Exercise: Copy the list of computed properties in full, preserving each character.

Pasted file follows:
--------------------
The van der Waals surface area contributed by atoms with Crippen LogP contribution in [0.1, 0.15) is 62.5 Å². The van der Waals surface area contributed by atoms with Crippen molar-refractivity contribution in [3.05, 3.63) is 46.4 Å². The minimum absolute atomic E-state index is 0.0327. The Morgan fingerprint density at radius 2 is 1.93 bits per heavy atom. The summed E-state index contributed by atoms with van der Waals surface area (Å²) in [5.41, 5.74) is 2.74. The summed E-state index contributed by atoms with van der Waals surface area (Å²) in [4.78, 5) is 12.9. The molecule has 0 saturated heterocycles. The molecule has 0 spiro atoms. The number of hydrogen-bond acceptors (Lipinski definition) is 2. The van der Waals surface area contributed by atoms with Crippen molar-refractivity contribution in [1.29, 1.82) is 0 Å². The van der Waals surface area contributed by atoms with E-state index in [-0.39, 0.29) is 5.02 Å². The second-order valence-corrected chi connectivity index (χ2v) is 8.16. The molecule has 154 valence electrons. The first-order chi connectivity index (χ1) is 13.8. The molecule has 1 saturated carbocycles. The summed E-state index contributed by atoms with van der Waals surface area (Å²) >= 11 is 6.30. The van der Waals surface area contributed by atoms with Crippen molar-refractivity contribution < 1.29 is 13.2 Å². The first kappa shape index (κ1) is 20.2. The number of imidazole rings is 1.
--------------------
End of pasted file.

The van der Waals surface area contributed by atoms with Crippen LogP contribution in [0.1, 0.15) is 62.5 Å². The van der Waals surface area contributed by atoms with Crippen molar-refractivity contribution in [3.05, 3.63) is 46.4 Å². The minimum absolute atomic E-state index is 0.0327. The Morgan fingerprint density at radius 2 is 1.93 bits per heavy atom. The summed E-state index contributed by atoms with van der Waals surface area (Å²) in [5.41, 5.74) is 2.74. The summed E-state index contributed by atoms with van der Waals surface area (Å²) in [4.78, 5) is 12.9. The molecule has 0 saturated heterocycles. The molecule has 0 spiro atoms. The number of hydrogen-bond acceptors (Lipinski definition) is 2. The van der Waals surface area contributed by atoms with Crippen molar-refractivity contribution in [1.29, 1.82) is 0 Å². The van der Waals surface area contributed by atoms with E-state index in [-0.39, 0.29) is 5.02 Å². The second-order valence-corrected chi connectivity index (χ2v) is 8.16. The molecule has 154 valence electrons. The first-order chi connectivity index (χ1) is 13.8. The molecule has 1 saturated carbocycles. The summed E-state index contributed by atoms with van der Waals surface area (Å²) >= 11 is 6.30. The van der Waals surface area contributed by atoms with Crippen molar-refractivity contribution < 1.29 is 13.2 Å². The first kappa shape index (κ1) is 20.2. The number of imidazole rings is 1.